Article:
Under the contract, the place designated for delivery of oil was Providence. According to the contract, title to the oil passed to Smith on delivery. Except for two barge deliveries made by Apex in Massachusetts at the request of Smith, which deliveries amounted to only one and six-tenths percent of the total oil delivered, there is no claim by Smith that other deliveries had been or would be made in the Commonwealth. Thus, Apex's failure and refusal to deliver oil to Smith (allegation a, n. 6) and the delivery of "off-spec" or low grade oil (allegation d, n. 6) could only have occurred in Providence. The "deliberate splitting up or `shorting' of deliveries to [Smith]" (allegation b, n. 6) could only have occurred at the place of shipment or the place of delivery. The place of shipment was not in Massachusetts. The place of delivery of over ninety-eight percent of the oil was in Rhode Island. Thus, that specific conduct did not occur "primarily and substantially" within Massachusetts. Finally, the "intentional overcharging or mispricing of oil delivered to [Smith]" (allegation c, n. 6) must have occurred where the oil was priced and the invoice *250 prepared. The place of those operations was not Massachusetts. Therefore, under the "place of conduct" test we hold that Apex has sustained its burden of showing that the transactions and actions complained of as violations of c. 93A did not occur primarily and substantially within the Commonwealth.[8]

Smith further argues that the statute repealing the interstate commerce exemption should be given retroactive effect. Generally, statutes are prospective in their operation unless a contrary intent is manifested by the Legislature. Hanscom v. Malden & Melrose Gas Light Co., 220 Mass. 1, 3 (1914). Nantucket Conservation Foundation, Inc. v. Russell Management, Inc., 380 Mass. 212, 214 (1980). However, statutes relating to practice and procedure, rather than to substantive rights, are commonly treated as operating retroactively. Welch v. Mayor of Taunton, 343 Mass. 485, 487 (1962). Goes v. Feldman, 8 Mass. App. Ct. 84, 88 (1979). Also see Cranberry Realty & Mortgage Co. v. Ackerly Communications, Inc., 17 Mass. App. Ct. 255, 258 n. 3 (1983). Smith argues that the statute repealing the exemption is remedial because it is similar to jurisdictional statutes in that it did not create "new wrongs" but merely allowed Massachusetts courts to reach further to hear claims against those that have committed established "wrongs." Considering as we must, however, the obligations of the parties before and after the enactment of the repealing statute, see McCarthy v. Sheriff of Suffolk County, 366 Mass. 779, 781 (1975), it is clear that the statute created and enlarged c. 93A obligations. At the time that the allegedly wrongful acts were performed, Apex was bound not to violate its contracts with Smith and not to act fraudulently. Apex, however, if acting outside of the Commonwealth, as here, had no duty *251 to conform its conduct to the more exacting business standards of c. 93A. The repealing statute imposed new substantive duties on businesses acting outside of the Commonwealth. Such a change in the established expectations of the parties would be entirely substantive. See Hein-Werner Corp. v. Jackson Indus., Inc., 364 Mass. 523, 524-525 (1974).[9] Therefore, we decline to give the repealing statute retroactive effect.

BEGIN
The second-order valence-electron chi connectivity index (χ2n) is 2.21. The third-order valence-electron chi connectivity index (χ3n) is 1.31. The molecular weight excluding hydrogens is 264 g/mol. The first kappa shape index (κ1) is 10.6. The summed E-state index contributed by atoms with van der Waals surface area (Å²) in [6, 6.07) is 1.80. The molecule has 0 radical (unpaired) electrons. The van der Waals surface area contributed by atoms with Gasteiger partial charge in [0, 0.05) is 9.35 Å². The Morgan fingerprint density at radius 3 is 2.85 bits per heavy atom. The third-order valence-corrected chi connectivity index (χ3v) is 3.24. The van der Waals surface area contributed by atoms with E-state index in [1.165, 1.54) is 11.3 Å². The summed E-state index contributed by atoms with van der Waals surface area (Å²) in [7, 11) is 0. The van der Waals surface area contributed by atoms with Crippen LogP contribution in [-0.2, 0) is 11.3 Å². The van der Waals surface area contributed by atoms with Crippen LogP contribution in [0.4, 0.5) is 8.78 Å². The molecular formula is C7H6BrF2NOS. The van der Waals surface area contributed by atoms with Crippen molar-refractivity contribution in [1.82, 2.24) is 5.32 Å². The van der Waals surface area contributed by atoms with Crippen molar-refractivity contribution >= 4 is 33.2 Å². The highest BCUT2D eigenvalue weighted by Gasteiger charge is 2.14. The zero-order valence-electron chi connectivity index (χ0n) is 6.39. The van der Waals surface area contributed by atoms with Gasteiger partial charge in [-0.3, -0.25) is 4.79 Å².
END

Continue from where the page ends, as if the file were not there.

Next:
The order allowing partial summary judgment is affirmed. The case is remanded to the Superior Court for trial on the remaining issues.

So ordered.


[1] Novelly Oil Company.

[2] The other counts of Smith's counterclaim alleged that Apex had under-delivered oil in November, 1980, and January, 1981, and had violated the contract by delivering the oil by barge instead of by an oceangoing vessel, causing Smith to expend additional money.

[3] General Laws c. 93A, § 3(1) (b), was deleted by St. 1983, c. 242, effective October 6, 1983.

[4] We have previously stated that a judge should state "the reasons for his certification that there is no just reason for delay." J.B.L. Constr. Co. v. Lincoln Homes Corp., 9 Mass. App. Ct. 250, 253 (1980). Acme Engr. & Mfg. Corp. v. Airadyne Co., 9 Mass. App. Ct. 762, 764 (1980). The judge failed to do so, and we directed him to state his reasons.

[5] "Person" is defined in c. 93A, § 1(a), to include partnerships.

[6] Specifically, Smith complains in its counterclaim of the following four types of allegedly unfair conduct of Apex:

"a) The repeated failure and refusal to deliver oil to [Smith] as required whenever [Apex] was able to sell its oil to third parties at a price higher than that specified in the agreement with [Smith].

"b) A deliberate splitting up or `shorting' of deliveries to [Smith] when it was economically advantageous for [Apex] not to provide a `cargo' delivery as specified in the parties' agreement.

"c) The intentional overcharging or mispricing of oil delivered to [Smith].

"d) The delivery of `off-spec' or low grade oil in violation of the contract specifications."

[7] One reason we reject Smith's "place of injury" test is that, if adopted, it would effectively have eliminated the "primarily and substantially" exemption in most situations, as practically every Massachusetts plaintiff would suffer injury within the Commonwealth.

[8] We do not consider Smith's alternative "transactional analysis" test. Under that approach, Smith would have the court analyze all aspects of the parties' relationship to determine which State had the greatest contact with that relationship. The court in Burnham v. Mark IV Homes, Inc., 387 Mass. at 580 n. 9, declined an opportunity to adopt that type of analysis because its resolution of the case did not require it to consider that approach. We reject it here because we believe the "place of conduct" test to be the only sound method of analysis in this type of case.

[9] In 1979, the Legislature eliminated loss of money or property as an element of an action under G.L.c. 93A. See St. 1979, c. 406, § 1. In Smith v. Caggiano, 12 Mass. App. Ct. 41, 43 (1981), we were asked to give the repealing statute retroactive effect. We declined and concluded that it should receive only prospective application because it affected substantive rights.